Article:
In a post a couple of weeks ago, “My Epigraph,” I touched on the subject of “fair use”:
“Fair use” is a contested area. If you plan to quote other writers in your work, read up on it. I believe there is, and should be, a huge middle ground between “anything goes” and “consult a lawyer,” Do learn the lay of the land, because the cost of putting a foot wrong can be high. Word on the street for a long time has been “don’t ever quote from popular song lyrics without getting permission.” This has nothing to do with ethics and everything to do with the fact that the big music publishers have been zealous about defending their turf. Your use of two lines from a popular song may be fair by any reasonable definition, but it takes very deep pockets to defend it in court. Might often does make right, and it makes us jumpy too.
Note especially the sentence in bold. Here’s something better than “word on the street”: a link to novelist-blogger David Hewson’s October 23 blog post, “Never quote a rock lyric in a book unless you’re rich.” It’s his grueling first-person discovery of how permissions work in the music biz.
Do read through to the end. Musician Bruce Hornsby did grant Hewson permission to use a line from his lyrics, and all he asked in return was a signed copy of the finished novel. I like to think there are more Bruce Hornsbys out there, though perhaps they’re more often found in the less glamorous corners of the music world.
The real moral of the story is this: Assume nothing. Do your homework — especially when you’re dealing with lyrics.
3 thoughts on “More About Song Lyrics”
Use of song lyrics and poems comes up in many of the novels I edit. Years ago I edited a nonfiction book for a traditional publisher that contained song lyrics, and the authors were willing to pay for the use … until they learned the copyright holder wanted $10,000 for those rights. The authors decided to describe the meaning behind the words instead.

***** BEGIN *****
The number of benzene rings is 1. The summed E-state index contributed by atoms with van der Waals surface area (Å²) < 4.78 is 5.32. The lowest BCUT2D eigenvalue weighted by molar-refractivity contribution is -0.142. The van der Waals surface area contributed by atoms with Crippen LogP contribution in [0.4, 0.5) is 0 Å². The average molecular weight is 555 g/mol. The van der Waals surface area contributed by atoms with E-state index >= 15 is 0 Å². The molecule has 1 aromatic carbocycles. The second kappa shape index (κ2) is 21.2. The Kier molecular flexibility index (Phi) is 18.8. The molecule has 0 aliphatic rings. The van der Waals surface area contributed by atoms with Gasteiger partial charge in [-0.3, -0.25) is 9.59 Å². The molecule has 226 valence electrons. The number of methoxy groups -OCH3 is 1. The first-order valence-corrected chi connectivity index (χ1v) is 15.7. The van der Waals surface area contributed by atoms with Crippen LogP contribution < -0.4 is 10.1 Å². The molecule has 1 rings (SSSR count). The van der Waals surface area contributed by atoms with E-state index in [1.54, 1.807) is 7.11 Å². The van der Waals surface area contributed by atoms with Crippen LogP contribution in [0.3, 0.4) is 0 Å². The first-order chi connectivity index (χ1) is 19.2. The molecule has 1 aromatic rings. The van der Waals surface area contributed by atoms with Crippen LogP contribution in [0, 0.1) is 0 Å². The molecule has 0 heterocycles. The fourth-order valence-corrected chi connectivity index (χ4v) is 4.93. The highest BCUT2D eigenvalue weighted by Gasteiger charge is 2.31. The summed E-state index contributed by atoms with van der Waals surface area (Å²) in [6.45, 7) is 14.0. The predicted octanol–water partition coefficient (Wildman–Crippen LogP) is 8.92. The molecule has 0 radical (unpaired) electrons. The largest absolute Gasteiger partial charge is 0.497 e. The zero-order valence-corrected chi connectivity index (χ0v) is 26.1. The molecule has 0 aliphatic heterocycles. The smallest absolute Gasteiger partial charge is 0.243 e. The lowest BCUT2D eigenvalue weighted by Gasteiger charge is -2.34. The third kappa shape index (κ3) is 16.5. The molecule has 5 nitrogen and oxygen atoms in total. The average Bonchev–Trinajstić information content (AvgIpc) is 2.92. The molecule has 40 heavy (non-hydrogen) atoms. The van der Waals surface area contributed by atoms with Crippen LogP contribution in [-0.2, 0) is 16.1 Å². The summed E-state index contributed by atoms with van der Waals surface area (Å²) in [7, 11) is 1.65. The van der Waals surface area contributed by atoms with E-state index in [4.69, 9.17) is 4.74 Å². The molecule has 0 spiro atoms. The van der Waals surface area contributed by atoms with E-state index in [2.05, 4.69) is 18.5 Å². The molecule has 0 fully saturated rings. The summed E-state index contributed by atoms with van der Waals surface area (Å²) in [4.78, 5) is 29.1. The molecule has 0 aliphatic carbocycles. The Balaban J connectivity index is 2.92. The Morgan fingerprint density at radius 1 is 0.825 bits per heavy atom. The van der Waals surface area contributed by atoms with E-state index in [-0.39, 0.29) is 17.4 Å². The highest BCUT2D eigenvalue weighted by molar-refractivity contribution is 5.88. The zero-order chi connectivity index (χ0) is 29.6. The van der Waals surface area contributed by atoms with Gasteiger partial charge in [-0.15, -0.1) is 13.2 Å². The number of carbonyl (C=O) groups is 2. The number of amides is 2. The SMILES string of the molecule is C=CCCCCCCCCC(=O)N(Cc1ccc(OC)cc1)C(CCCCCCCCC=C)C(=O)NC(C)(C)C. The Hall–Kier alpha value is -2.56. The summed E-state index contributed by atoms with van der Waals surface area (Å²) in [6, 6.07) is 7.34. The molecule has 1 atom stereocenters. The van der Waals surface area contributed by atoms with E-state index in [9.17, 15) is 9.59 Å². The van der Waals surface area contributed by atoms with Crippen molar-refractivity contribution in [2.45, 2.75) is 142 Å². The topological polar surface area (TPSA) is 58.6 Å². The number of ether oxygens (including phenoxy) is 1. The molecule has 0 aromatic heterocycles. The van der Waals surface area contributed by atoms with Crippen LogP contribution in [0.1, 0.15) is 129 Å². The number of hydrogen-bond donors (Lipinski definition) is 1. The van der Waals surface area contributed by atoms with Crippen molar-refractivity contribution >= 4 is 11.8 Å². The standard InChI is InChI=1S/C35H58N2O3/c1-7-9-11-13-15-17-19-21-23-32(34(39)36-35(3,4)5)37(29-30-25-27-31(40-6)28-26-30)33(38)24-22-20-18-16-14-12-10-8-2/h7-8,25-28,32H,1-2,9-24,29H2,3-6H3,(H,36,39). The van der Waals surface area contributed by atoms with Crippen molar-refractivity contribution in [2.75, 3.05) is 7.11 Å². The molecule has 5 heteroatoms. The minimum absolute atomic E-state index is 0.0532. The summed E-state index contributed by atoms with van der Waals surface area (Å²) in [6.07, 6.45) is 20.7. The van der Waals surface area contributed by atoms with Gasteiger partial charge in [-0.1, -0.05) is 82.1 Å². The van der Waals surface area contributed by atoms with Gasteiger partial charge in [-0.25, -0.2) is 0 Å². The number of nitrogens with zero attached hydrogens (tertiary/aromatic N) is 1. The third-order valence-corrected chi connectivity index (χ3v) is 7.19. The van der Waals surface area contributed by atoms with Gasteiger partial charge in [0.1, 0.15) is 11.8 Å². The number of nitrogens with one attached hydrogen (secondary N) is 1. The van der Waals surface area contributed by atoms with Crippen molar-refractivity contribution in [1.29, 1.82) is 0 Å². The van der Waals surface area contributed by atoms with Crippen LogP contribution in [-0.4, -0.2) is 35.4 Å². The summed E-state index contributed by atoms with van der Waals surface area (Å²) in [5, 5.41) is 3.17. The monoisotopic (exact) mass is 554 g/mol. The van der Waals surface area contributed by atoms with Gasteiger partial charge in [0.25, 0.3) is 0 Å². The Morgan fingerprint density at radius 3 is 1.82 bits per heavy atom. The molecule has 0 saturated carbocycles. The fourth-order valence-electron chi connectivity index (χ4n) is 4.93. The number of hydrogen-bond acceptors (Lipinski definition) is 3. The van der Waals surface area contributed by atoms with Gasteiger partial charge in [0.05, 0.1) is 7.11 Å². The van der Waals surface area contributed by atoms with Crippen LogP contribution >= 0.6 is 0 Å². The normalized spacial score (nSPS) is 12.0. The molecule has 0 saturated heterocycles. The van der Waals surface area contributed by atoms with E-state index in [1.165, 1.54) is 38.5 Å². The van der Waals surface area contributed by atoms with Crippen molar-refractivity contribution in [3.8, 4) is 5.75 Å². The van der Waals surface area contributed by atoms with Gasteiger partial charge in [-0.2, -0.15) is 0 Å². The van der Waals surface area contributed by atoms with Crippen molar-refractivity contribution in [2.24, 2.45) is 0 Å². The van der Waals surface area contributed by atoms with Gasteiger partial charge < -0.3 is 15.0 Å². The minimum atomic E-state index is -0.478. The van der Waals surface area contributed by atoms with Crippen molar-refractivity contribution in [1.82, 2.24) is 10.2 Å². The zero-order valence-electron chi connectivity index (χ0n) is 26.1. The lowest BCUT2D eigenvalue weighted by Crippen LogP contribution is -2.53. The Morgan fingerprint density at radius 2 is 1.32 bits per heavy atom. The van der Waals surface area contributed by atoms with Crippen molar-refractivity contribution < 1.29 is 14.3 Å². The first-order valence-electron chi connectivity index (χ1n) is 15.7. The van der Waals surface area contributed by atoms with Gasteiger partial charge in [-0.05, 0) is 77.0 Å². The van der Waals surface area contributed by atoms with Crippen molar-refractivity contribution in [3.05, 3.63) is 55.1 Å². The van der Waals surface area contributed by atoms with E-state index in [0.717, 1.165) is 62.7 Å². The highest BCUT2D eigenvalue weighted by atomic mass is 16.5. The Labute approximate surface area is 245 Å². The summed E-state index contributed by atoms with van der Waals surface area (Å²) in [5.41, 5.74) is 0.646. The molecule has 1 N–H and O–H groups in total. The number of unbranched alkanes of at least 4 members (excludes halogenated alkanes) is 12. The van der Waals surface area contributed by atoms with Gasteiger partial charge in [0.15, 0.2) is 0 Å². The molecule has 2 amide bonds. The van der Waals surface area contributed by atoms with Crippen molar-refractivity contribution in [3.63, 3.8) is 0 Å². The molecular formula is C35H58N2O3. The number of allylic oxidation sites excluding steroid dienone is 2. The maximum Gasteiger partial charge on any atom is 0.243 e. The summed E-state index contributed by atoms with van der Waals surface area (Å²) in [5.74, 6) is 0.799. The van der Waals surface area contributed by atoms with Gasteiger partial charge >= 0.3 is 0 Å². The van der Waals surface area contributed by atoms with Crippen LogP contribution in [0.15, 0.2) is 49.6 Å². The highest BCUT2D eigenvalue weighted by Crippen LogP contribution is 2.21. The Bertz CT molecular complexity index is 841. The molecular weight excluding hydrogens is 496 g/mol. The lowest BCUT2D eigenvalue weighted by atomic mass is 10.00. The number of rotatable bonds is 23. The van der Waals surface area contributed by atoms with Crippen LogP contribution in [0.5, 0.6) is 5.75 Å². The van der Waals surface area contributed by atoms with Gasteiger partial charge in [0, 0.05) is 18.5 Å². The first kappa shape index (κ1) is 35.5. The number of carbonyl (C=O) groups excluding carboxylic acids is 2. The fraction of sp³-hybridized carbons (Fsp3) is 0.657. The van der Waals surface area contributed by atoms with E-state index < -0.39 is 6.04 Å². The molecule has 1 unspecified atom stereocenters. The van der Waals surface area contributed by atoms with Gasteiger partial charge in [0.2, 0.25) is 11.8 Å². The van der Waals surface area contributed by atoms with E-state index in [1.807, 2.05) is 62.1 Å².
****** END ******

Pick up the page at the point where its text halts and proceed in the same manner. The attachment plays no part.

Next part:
Yikes! My editorial diet is probably 80% nonfiction, and of the sort where quoting from other works is expected and usually covered by “fair use”: journalism, history/biography, literary or cultural criticism, and so on. The authors typically obtain permission for all the significant quotes and give proper credit, often on the copyright page. They rarely even try to use song lyrics. Poetry, yes — poets and their publishers have nowhere near the clout of the big music publishers. (The poet who earns $10K from a published book is pretty unusual.) My understanding is that it’s often the music publishers that demand the huge fees, not necessarily the songwriter. More’s the pity! In David Hewson’s account, Bruce Hornsby retained control over his work — and he turned out to be more than reasonable.
Good advice, Susanna. In my middle grade novel I cite several musicians, bands and songs from the 1960s and early 1970s. My editor made me write a list that I included at the end of the book and made sure I didn’t use the lyrics in the story. I didn’t and even changed a chapter title that was too close to a song title. So, yes, it’s better to be prepared.